Heather C. Briccetti is president and CEO of The Business Council of New York State. Brian Sampson is executive director of Unshackle Upstate.
This year at the state Capitol, there has been a well-organized effort to create a state office of the Utility Consumer Advocate.
To some, this appears to be a worthwhile way to address the high costs of energy in New York, but this new office will not be allowed to speak out on the real problems that we all face as energy ratepayers – the state-imposed taxes, fees and assessments on every single utility bill that we pay each month. Further, there is no plan on how to cover the cost of the Consumer Advocate. If history repeats itself, ratepayers will bear the burden via another tax or fee. Finally, there is simply no guarantee that creating this new entity will actually reduce our utility rates
The first action to protect energy ratepayers in New York state must be to reduce the taxes, fees and surcharges on our utility bills, which currently account for 25 percent to 30 percent of a typical bill. A 2010 report by the Public Policy Institute (PPI), the research affiliate of The Business Council of New York State, found that state and local gross receipt taxes, sales taxes, assessments, income taxes, taxes on capital and, above all, property taxes have made New York’s electricity prices the third-highest in the United States.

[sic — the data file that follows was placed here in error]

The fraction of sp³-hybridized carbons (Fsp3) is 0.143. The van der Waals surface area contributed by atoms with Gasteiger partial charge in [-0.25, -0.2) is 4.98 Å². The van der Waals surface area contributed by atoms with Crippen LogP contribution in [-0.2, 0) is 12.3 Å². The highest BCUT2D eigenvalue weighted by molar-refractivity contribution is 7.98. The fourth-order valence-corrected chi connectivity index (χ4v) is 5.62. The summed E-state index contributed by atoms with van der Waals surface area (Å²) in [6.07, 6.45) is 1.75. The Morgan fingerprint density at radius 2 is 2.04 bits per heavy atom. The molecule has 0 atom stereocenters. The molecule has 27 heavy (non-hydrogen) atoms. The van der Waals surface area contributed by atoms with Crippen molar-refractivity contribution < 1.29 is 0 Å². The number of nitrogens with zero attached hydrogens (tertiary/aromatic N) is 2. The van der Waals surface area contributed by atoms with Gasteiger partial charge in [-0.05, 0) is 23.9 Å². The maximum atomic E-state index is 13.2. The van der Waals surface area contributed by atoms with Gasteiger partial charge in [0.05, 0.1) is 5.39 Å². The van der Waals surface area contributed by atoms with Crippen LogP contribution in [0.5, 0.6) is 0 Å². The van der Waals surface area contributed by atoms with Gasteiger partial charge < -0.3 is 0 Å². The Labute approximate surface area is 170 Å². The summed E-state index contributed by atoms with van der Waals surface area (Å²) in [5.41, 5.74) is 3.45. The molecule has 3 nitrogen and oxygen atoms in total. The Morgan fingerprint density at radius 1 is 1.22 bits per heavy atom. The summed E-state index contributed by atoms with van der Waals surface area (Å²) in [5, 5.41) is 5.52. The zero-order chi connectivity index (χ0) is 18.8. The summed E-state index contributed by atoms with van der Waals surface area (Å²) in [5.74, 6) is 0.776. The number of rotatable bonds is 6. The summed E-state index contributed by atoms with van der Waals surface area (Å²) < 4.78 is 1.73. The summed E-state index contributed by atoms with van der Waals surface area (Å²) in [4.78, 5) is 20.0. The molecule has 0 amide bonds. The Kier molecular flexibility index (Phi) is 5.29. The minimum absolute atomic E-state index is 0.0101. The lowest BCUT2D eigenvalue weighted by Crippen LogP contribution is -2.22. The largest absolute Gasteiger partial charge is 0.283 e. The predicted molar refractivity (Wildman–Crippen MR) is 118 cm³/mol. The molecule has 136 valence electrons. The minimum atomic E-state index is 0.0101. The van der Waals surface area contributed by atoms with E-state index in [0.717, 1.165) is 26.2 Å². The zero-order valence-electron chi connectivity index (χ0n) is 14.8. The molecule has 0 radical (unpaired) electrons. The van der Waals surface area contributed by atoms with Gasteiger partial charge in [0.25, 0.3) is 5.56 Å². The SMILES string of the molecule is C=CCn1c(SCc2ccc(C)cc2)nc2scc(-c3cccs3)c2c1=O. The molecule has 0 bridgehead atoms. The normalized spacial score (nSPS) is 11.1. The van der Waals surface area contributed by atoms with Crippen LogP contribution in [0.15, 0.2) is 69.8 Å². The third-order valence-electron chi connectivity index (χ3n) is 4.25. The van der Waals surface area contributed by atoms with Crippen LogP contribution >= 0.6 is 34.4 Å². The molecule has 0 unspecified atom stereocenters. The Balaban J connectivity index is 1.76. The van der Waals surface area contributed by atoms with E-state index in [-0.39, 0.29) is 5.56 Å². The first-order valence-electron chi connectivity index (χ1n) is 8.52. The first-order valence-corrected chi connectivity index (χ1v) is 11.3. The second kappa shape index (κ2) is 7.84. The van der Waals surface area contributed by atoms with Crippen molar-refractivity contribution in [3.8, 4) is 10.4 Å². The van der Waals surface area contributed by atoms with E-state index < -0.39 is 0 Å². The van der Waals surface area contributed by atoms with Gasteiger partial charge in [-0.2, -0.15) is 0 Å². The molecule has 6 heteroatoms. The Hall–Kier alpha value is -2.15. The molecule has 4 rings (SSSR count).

Currently, energy customers have a number of existing state government units and bureaus, as well as private organizations, which advocate for consumers before state regulatory agencies. It does not make sense for the state to add yet another new office to an already large state bureaucracy, particularly considering it will not even address a main factor in our affordability crisis.
The idea that utilities seek rate increases solely to increase their bottom lines is simply wrong. Like other businesses, utilities have to pay for increasing costs — including labor, health insurance and property taxes, among many others. Moreover, the price spike felt by many consumers this past winter was caused by commodity prices, not utility charges — impacts beyond the scope of utility regulation and this new Consumer Advocate.
Rather than creating a new and duplicative state office, we call on the state Legislature to pursue legislation that will deal with the part of our energy bills that they control. For example, Senate Energy Chairman George Maziarz and Assemblyman Michael Kearns have sponsored commonsense legislation, The Energy Assessment Cap and Consumer Cost Relief Act of 2014 [S.5484-A/A.8515] which places a limit on the surcharge increases by the Public Service Commission (PSC) for the system benefit charge (SBC), the renewable portfolio standard (RPS), or the energy efficiency portfolio standard (EEPS).
We cannot have an earnest discussion about New York’s energy costs while ignoring a major component of the situation. Ignoring energy taxes will not move New York in the right direction on energy policy. Creating the Consumer Advocate will do nothing to assure that taxes, fees and assessments on energy will ever be addressed.
There are only a few days remaining in this year’s legislative session and we urge legislators to reject the false assumptions behind the Office of the Utility Consumer Advocate. Instead, they should focus on methods that will actually lower our energy bills.